It's your BOFH vs. their BOFH...
This has happened several time in the past with web server farms hosting multiple clients, and, indeed, is an issue that has been around since the days of time share and mainframes. A problem with a "core" application or service impacts all services that use the "core" will ALWAYS be a shared vulnerability.
The impact of these types of flaws has to be weighed against the cost and benefit of using the shared resource in the first place. While a larger number of clients WILL be affected by a problem on the common server platforms, the cost of mitigation and the impact of any loss of service and outage will, in all likelihood, be lower than a similar issue impacting stand-alone servers - simply because while ALL clients on a server may share the impact, remediation needs to be done once. And the discovery of a problem will likely be quicker, due to the number of clients that may report a problem vs. the total number of clients, some of which will NOT notice the failure.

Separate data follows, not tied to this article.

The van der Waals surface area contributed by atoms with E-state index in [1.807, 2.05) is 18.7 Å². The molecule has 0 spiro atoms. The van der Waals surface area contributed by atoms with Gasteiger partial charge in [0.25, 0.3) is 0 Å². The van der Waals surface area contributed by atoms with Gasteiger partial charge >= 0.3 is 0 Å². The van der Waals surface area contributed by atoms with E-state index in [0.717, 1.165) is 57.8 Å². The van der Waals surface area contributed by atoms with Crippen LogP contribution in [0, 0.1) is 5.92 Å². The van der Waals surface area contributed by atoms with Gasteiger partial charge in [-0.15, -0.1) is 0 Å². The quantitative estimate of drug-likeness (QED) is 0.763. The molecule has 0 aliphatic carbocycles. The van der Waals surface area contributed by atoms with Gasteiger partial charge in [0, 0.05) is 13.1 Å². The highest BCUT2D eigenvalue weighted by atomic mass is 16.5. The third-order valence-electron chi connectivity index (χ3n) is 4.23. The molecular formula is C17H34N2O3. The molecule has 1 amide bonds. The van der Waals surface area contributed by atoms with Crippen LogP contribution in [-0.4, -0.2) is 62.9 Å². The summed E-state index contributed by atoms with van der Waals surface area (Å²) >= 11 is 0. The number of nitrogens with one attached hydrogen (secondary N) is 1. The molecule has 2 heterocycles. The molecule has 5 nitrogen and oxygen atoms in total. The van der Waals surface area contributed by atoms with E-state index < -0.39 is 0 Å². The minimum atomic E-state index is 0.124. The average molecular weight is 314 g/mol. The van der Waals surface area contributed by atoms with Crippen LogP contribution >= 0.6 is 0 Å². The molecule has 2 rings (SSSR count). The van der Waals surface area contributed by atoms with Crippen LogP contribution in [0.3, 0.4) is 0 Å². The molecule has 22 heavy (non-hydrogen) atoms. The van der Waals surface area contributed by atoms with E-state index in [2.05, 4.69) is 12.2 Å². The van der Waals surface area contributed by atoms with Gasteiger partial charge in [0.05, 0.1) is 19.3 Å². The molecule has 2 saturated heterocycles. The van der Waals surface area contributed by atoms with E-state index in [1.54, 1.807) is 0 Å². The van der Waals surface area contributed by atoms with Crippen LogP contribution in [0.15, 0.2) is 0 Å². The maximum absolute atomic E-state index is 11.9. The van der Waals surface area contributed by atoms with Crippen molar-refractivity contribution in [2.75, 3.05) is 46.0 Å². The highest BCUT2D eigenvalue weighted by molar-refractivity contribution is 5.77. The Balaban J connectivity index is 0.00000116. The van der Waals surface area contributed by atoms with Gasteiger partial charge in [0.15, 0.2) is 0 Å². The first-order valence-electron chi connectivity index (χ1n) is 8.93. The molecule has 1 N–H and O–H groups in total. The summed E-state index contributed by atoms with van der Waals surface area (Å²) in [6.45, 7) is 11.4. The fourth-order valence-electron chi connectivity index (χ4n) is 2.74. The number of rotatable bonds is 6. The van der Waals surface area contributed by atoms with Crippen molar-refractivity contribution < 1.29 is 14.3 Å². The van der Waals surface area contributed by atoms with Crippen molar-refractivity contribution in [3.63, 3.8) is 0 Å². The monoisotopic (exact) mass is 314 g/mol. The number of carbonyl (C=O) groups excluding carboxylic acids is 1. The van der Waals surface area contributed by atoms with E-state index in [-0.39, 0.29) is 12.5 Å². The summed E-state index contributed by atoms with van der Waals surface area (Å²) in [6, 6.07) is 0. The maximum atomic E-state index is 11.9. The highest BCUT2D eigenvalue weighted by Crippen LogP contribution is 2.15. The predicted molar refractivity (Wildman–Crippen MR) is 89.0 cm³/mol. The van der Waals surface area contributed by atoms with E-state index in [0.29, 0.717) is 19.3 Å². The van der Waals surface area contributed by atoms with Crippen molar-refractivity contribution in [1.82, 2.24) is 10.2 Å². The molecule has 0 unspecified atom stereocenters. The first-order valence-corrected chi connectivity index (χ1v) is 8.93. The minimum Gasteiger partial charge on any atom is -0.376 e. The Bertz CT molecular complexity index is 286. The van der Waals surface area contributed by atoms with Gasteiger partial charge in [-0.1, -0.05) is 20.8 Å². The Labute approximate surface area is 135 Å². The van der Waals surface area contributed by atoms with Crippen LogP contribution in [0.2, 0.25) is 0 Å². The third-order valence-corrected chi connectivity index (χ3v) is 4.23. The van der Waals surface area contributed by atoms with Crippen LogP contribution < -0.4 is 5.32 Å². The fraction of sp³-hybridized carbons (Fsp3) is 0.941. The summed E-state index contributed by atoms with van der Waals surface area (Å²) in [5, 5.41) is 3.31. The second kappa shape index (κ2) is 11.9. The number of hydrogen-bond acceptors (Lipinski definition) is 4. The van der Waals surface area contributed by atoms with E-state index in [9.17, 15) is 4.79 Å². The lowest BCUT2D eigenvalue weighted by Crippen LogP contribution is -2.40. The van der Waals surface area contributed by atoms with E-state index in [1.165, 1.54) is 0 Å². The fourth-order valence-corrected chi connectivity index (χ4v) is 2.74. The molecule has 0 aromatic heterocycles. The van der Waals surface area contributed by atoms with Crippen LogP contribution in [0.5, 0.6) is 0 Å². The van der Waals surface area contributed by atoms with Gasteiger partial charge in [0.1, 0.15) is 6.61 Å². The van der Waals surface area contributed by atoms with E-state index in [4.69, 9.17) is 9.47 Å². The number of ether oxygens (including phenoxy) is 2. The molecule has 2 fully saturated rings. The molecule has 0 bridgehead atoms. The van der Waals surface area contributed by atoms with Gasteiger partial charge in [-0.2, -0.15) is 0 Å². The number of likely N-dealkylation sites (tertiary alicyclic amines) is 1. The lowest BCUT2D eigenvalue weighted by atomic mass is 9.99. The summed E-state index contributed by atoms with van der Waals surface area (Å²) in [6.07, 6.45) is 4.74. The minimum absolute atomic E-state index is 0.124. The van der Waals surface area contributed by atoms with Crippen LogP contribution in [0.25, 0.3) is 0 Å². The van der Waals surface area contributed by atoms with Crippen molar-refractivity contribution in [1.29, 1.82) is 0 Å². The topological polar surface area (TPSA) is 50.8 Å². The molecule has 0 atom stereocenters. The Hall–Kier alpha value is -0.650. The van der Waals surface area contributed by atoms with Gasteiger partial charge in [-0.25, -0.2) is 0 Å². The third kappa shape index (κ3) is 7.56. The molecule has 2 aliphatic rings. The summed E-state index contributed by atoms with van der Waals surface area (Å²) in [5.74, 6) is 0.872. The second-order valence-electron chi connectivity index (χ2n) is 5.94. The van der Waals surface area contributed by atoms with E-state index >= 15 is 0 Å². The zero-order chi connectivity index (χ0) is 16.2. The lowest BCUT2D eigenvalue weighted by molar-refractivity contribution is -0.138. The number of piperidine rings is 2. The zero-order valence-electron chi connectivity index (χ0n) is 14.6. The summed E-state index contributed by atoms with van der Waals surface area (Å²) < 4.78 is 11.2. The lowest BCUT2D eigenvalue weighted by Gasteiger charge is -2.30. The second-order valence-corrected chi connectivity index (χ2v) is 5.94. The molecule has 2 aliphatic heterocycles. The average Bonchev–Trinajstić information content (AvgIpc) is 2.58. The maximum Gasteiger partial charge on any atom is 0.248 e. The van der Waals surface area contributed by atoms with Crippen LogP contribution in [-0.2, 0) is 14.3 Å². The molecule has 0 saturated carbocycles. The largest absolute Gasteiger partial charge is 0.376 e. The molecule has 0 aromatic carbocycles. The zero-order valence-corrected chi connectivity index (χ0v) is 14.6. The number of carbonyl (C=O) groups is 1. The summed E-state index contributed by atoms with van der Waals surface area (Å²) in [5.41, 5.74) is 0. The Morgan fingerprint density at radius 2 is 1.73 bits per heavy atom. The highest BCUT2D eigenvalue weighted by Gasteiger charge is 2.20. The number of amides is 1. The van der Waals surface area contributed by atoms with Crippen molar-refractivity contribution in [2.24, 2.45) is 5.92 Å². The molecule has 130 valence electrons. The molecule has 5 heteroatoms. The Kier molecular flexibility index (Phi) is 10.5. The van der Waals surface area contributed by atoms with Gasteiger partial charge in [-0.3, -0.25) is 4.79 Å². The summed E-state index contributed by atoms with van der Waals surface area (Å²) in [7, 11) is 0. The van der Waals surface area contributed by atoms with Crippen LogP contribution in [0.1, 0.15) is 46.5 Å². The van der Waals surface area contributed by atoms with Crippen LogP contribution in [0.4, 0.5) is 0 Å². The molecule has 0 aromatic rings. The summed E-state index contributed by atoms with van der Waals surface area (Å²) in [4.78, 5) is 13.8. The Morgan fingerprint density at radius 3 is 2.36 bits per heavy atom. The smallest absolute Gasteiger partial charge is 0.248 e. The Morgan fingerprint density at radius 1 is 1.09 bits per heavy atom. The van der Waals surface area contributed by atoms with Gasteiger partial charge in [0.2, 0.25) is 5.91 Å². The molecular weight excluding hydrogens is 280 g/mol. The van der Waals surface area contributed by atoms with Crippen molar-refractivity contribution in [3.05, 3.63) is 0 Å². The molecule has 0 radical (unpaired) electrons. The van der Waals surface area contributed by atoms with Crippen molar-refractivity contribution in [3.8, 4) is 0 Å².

To use a recent example: if Conficker hit one of these "cloud" systems, all the clients would be affected by it. However, remediation would also occur to all clients at the same time - including those that, with a stand-alone server, would NOT apply the fix in a timely manner.
No matter HOW or WHERE you host services, there is a probability that you will suffer an outage, that the outage WILL negatively impact business, and that repair will take time to implement. It's up to YOU to decide if you trust the service provider to adequately support you during an interruption, or if you trust your own IT apes to get it fixed or prevented any better.
So, as I see it, it's six-to-five-and-you-pick-'em.